We’ve all been through it: inheriting a PPC account that someone else has managed. And we’ve all had that “WTF” moment after looking under the hood, when we’re baffled by how the account even survived to this point.
But you never truly know what drove the previous PPC manager to do what they did — were they being downright dirty, were they just inexperienced, or were they overwhelmed with so many other tasks that they got sloppy?
It could be any one of those circumstances. And hey, it’s a small world, so the last thing you want to do when inheriting a PPC account is bash the previous agency or professional to your new client or boss. It certainly does take some restraint as you’re pulling apart the logic of an account that doesn’t seem to make any sense.
My agency recently inherited an account with some major blunders, and it’s been haunting me as I try to figure out why they made the choices they did.
I wanted to share with you today some of the poor practices in that account that stood out, and you can guess with me if you think these were a result of being shady, inexperienced or overwhelmed.
Who knows? You may be facing some of the same PPC blunders in your next inherited account.
We’ve never included branded keywords in non-brand campaigns because — and I think most would agree — they are completely different animals. That’s why we were scratching our heads that this account co-mingled branded keywords under the non-branded keyword campaigns.
Previously, the client believed that the non-branded campaigns were doing fantastic. But looking under the hood, we found that it was actually the branded keywords that were driving the conversions, not the non-brand keywords.
When we restructured the account, we separated the two. Consequently, the client was confused at the “strong emphasis” on branded keywords we were taking and mentioned they didn’t typically bid on brand. They had no idea that they had actually been bidding on brand all along.
Not only that, but the account had tons of duplicate keywords throughout — within most campaigns, they included some form of their branded terms, which caused duplicates — and the Quality Scores were awful.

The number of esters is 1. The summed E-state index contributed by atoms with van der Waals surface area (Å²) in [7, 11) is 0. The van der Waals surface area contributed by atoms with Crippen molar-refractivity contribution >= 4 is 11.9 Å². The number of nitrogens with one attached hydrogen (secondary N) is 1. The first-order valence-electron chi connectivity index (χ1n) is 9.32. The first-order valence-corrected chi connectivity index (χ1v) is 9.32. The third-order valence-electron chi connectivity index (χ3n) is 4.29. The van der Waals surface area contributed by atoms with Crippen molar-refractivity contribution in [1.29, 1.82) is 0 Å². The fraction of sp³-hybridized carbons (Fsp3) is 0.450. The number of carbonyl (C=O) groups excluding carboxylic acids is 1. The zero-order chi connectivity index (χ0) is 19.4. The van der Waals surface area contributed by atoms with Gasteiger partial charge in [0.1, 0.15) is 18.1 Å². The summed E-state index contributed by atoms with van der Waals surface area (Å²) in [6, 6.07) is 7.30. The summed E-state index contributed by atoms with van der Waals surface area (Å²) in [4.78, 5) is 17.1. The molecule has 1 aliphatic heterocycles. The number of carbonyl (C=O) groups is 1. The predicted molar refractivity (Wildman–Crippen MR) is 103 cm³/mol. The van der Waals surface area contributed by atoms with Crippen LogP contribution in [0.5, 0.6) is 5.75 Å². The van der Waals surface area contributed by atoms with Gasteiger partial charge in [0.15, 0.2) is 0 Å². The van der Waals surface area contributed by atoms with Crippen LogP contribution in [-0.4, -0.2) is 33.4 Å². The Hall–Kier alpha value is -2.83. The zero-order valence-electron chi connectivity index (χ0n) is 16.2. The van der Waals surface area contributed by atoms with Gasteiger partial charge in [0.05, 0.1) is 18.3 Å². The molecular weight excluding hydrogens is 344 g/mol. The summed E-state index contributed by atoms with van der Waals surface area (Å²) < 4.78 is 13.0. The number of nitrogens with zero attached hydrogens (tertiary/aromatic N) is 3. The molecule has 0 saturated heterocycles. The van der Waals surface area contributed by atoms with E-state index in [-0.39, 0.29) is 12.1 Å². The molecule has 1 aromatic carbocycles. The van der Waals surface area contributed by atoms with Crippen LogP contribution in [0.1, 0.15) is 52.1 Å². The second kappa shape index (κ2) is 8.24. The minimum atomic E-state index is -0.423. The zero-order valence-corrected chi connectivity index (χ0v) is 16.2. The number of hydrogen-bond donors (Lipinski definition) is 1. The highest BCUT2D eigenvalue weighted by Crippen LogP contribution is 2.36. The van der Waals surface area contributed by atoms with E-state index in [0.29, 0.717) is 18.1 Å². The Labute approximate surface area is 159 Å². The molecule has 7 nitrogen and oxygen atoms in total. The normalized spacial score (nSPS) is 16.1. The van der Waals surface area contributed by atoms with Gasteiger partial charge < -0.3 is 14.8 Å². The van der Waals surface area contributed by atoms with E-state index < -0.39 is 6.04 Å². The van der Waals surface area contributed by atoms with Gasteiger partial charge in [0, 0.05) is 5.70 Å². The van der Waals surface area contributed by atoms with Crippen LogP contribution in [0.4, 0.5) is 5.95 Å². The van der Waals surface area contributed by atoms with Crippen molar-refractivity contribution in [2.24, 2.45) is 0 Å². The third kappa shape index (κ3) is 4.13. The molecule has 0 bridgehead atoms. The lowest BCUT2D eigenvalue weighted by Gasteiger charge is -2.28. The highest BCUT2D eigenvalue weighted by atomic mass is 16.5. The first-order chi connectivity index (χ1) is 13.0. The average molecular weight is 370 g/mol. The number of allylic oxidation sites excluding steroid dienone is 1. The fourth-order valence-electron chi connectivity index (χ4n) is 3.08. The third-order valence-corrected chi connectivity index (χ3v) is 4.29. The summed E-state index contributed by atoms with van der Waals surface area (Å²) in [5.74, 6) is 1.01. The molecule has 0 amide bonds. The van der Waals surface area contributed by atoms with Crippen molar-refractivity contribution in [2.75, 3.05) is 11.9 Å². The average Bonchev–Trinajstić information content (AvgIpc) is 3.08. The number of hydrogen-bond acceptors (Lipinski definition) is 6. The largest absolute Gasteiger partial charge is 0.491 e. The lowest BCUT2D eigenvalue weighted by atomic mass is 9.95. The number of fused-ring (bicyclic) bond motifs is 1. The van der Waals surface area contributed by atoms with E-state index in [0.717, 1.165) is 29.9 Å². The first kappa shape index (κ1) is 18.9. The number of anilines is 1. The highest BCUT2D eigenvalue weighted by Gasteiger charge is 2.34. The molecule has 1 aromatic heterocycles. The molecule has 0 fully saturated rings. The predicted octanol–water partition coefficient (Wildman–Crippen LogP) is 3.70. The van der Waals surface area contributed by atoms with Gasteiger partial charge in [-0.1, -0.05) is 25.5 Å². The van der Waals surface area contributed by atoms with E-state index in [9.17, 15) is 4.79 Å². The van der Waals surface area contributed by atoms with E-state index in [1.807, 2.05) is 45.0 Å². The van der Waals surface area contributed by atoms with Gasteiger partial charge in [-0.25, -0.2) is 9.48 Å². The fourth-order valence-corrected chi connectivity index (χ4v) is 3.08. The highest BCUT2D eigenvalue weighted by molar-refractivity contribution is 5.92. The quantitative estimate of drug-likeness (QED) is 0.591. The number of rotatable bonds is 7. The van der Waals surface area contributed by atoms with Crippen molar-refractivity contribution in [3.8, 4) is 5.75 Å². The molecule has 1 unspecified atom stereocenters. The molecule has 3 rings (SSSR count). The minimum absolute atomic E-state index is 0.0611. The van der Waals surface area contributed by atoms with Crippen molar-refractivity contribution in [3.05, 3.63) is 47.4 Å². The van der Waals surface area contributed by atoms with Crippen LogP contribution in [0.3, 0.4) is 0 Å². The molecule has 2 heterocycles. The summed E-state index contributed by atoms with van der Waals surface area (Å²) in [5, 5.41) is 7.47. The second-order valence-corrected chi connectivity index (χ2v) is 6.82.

So was this a case of being downright dirty, inexperienced or overwhelmed?
I say dirty.
My assessment of the situation is that the previous agency was so pressured to get results for the client (Did I mention they had a performance-based contract that would make them return fees if they didn’t get results?) that they stuck the branded terms under the non-branded campaigns knowing they would convert well and hoping nobody would notice.
What do you think?
This one is special. The previous agency created state-specific ads for their remarketing campaigns that featured the name of the state on the display ads.
As we got going with this client, we started seeing their remarketing ads during our web travels. My colleague in Texas started seeing display ads for California, and I was seeing ads in Massachusetts for Oregon.
“A” for effort. It looks like the previous PPC managers were trying to have really targeted ads for some of the states our client prefers to do business in, but when we looked at the account, the agency had set the targeting to the US for all of the display ads.
Would you say this one was downright dirty, inexperienced or overwhelmed?
I say inexperienced.
What about you?
If you’re going to have an ad show up in Position 8, you might as well not have an ad at all. This particular account had many campaigns that had low daily budgets (like $5 a day) and loads of keywords below Position 7.
Sure, we all have “sleeper” campaigns, and they are great because they don’t spend a lot of money. Except they have to be driving revenue over time — otherwise, they should die.
For example, you might have a campaign that spends $10 per month, but if you look at it from a six-month time frame, it may have made the company, say, $500. In these cases, we’d usually let the campaigns live.
But in this case, there were several campaigns that only spent a little bit each month but didn’t drive any revenue all year. That’s just noise — extra stuff in the account you don’t really need.
So what do you think about this one – downright dirty, inexperienced or just overwhelmed?
I say overwhelmed.
Sometimes PPC managers are so busy managing a ton of accounts that they are barely treading water, and they don’t set aside the time to do quarterly or half-yearly analyses to figure out which campaigns need to be dumped and which need to be optimized.
When you inherit a PPC account, it’s usually for a good reason — the previous PPC managers just weren’t working out.
What you discover in an audit can be downright crazy and sometimes comical, but the good news is that almost any account can be nursed back to health.
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